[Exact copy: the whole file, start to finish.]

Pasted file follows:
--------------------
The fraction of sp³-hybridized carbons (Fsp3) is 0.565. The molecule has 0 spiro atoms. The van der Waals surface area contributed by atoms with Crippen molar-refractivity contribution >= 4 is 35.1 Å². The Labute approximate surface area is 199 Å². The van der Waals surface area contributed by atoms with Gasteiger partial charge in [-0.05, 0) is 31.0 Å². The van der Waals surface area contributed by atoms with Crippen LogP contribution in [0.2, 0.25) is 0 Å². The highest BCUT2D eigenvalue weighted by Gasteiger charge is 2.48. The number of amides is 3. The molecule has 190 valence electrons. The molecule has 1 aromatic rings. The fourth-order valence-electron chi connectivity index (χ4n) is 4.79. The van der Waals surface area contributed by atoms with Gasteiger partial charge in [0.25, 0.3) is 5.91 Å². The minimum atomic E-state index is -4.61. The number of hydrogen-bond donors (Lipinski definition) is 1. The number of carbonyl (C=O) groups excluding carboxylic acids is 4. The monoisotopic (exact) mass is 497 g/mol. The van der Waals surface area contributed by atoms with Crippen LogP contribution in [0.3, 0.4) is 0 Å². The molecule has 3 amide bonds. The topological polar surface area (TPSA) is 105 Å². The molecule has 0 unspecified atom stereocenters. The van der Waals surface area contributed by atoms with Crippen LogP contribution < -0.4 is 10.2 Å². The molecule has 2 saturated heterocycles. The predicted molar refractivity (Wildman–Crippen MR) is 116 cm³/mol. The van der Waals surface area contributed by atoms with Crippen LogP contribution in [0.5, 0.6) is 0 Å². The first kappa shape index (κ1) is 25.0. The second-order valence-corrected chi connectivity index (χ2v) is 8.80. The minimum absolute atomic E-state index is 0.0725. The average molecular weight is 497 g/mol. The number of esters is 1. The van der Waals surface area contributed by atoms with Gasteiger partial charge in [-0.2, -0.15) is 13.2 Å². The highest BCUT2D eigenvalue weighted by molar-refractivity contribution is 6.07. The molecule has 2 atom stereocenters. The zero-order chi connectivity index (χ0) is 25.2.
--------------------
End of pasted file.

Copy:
The fraction of sp³-hybridized carbons (Fsp3) is 0.565. The molecule has 0 spiro atoms. The van der Waals surface area contributed by atoms with Crippen molar-refractivity contribution >= 4 is 35.1 Å². The Labute approximate surface area is 199 Å². The van der Waals surface area contributed by atoms with Gasteiger partial charge in [-0.05, 0) is 31.0 Å². The van der Waals surface area contributed by atoms with Crippen LogP contribution in [0.2, 0.25) is 0 Å². The highest BCUT2D eigenvalue weighted by Gasteiger charge is 2.48. The number of amides is 3. The molecule has 190 valence electrons. The molecule has 1 aromatic rings. The fourth-order valence-electron chi connectivity index (χ4n) is 4.79. The van der Waals surface area contributed by atoms with Gasteiger partial charge in [0.25, 0.3) is 5.91 Å². The minimum atomic E-state index is -4.61. The number of hydrogen-bond donors (Lipinski definition) is 1. The number of carbonyl (C=O) groups excluding carboxylic acids is 4. The monoisotopic (exact) mass is 497 g/mol. The van der Waals surface area contributed by atoms with Crippen LogP contribution in [0.3, 0.4) is 0 Å². The molecule has 3 amide bonds. The topological polar surface area (TPSA) is 105 Å². The molecule has 0 unspecified atom stereocenters. The van der Waals surface area contributed by atoms with Crippen LogP contribution < -0.4 is 10.2 Å². The molecule has 2 saturated heterocycles. The predicted molar refractivity (Wildman–Crippen MR) is 116 cm³/mol. The van der Waals surface area contributed by atoms with Crippen LogP contribution in [0.5, 0.6) is 0 Å². The first kappa shape index (κ1) is 25.0. The second-order valence-corrected chi connectivity index (χ2v) is 8.80. The minimum absolute atomic E-state index is 0.0725. The average molecular weight is 497 g/mol. The number of esters is 1. The van der Waals surface area contributed by atoms with Gasteiger partial charge in [-0.2, -0.15) is 13.2 Å². The highest BCUT2D eigenvalue weighted by molar-refractivity contribution is 6.07. The molecule has 2 atom stereocenters. The zero-order chi connectivity index (χ0) is 25.2.